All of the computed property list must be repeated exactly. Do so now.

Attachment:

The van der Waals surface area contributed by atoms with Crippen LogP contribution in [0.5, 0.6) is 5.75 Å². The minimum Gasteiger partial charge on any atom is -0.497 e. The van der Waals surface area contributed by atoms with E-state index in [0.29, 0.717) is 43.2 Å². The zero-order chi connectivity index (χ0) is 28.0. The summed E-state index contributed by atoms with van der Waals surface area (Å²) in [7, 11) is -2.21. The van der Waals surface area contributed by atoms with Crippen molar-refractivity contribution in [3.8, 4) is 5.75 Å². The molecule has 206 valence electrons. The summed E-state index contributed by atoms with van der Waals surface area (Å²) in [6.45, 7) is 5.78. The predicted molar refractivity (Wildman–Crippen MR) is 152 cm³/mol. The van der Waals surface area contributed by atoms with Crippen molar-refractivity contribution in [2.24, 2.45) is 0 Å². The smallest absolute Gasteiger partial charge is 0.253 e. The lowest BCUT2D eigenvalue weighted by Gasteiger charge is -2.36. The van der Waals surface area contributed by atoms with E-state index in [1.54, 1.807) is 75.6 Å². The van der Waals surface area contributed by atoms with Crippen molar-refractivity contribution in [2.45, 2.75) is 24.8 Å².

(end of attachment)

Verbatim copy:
The van der Waals surface area contributed by atoms with Crippen LogP contribution in [0.5, 0.6) is 5.75 Å². The minimum Gasteiger partial charge on any atom is -0.497 e. The van der Waals surface area contributed by atoms with E-state index in [0.29, 0.717) is 43.2 Å². The zero-order chi connectivity index (χ0) is 28.0. The summed E-state index contributed by atoms with van der Waals surface area (Å²) in [7, 11) is -2.21. The van der Waals surface area contributed by atoms with Crippen molar-refractivity contribution in [3.8, 4) is 5.75 Å². The molecule has 206 valence electrons. The summed E-state index contributed by atoms with van der Waals surface area (Å²) in [6.45, 7) is 5.78. The predicted molar refractivity (Wildman–Crippen MR) is 152 cm³/mol. The van der Waals surface area contributed by atoms with Crippen molar-refractivity contribution in [2.24, 2.45) is 0 Å². The smallest absolute Gasteiger partial charge is 0.253 e. The lowest BCUT2D eigenvalue weighted by Gasteiger charge is -2.36. The van der Waals surface area contributed by atoms with E-state index in [1.54, 1.807) is 75.6 Å². The van der Waals surface area contributed by atoms with Crippen molar-refractivity contribution in [2.45, 2.75) is 24.8 Å².